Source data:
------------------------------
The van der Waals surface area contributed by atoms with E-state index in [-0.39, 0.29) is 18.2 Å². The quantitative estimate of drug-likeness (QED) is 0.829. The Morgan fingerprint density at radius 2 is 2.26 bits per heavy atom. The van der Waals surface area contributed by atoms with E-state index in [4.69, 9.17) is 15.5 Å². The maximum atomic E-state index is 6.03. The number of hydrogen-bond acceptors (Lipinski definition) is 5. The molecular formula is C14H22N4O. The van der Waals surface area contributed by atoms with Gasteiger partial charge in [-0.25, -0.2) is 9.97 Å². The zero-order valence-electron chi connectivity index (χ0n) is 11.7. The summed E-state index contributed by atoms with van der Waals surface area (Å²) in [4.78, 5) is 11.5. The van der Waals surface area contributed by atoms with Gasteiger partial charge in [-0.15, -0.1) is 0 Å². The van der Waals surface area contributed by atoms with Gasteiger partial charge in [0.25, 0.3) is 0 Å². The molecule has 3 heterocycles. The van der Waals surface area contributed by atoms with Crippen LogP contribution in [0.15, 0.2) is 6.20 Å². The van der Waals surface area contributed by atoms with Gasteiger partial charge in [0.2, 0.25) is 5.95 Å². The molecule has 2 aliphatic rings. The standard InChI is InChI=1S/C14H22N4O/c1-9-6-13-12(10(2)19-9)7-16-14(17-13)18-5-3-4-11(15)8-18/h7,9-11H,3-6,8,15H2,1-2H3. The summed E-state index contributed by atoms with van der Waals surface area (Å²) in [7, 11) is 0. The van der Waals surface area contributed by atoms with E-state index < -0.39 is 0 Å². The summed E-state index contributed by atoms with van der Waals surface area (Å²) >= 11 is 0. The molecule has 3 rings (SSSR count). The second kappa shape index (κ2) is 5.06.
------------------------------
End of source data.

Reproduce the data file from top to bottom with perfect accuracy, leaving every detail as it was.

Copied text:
The van der Waals surface area contributed by atoms with E-state index in [-0.39, 0.29) is 18.2 Å². The quantitative estimate of drug-likeness (QED) is 0.829. The Morgan fingerprint density at radius 2 is 2.26 bits per heavy atom. The van der Waals surface area contributed by atoms with E-state index in [4.69, 9.17) is 15.5 Å². The maximum atomic E-state index is 6.03. The number of hydrogen-bond acceptors (Lipinski definition) is 5. The molecular formula is C14H22N4O. The van der Waals surface area contributed by atoms with Gasteiger partial charge in [-0.25, -0.2) is 9.97 Å². The zero-order valence-electron chi connectivity index (χ0n) is 11.7. The summed E-state index contributed by atoms with van der Waals surface area (Å²) in [4.78, 5) is 11.5. The van der Waals surface area contributed by atoms with Gasteiger partial charge in [-0.15, -0.1) is 0 Å². The van der Waals surface area contributed by atoms with Gasteiger partial charge in [0.25, 0.3) is 0 Å². The molecule has 3 heterocycles. The van der Waals surface area contributed by atoms with Crippen LogP contribution in [0.15, 0.2) is 6.20 Å². The van der Waals surface area contributed by atoms with Gasteiger partial charge in [0.2, 0.25) is 5.95 Å². The molecule has 2 aliphatic rings. The standard InChI is InChI=1S/C14H22N4O/c1-9-6-13-12(10(2)19-9)7-16-14(17-13)18-5-3-4-11(15)8-18/h7,9-11H,3-6,8,15H2,1-2H3. The summed E-state index contributed by atoms with van der Waals surface area (Å²) in [7, 11) is 0. The van der Waals surface area contributed by atoms with E-state index < -0.39 is 0 Å². The summed E-state index contributed by atoms with van der Waals surface area (Å²) >= 11 is 0. The molecule has 3 rings (SSSR count). The second kappa shape index (κ2) is 5.06.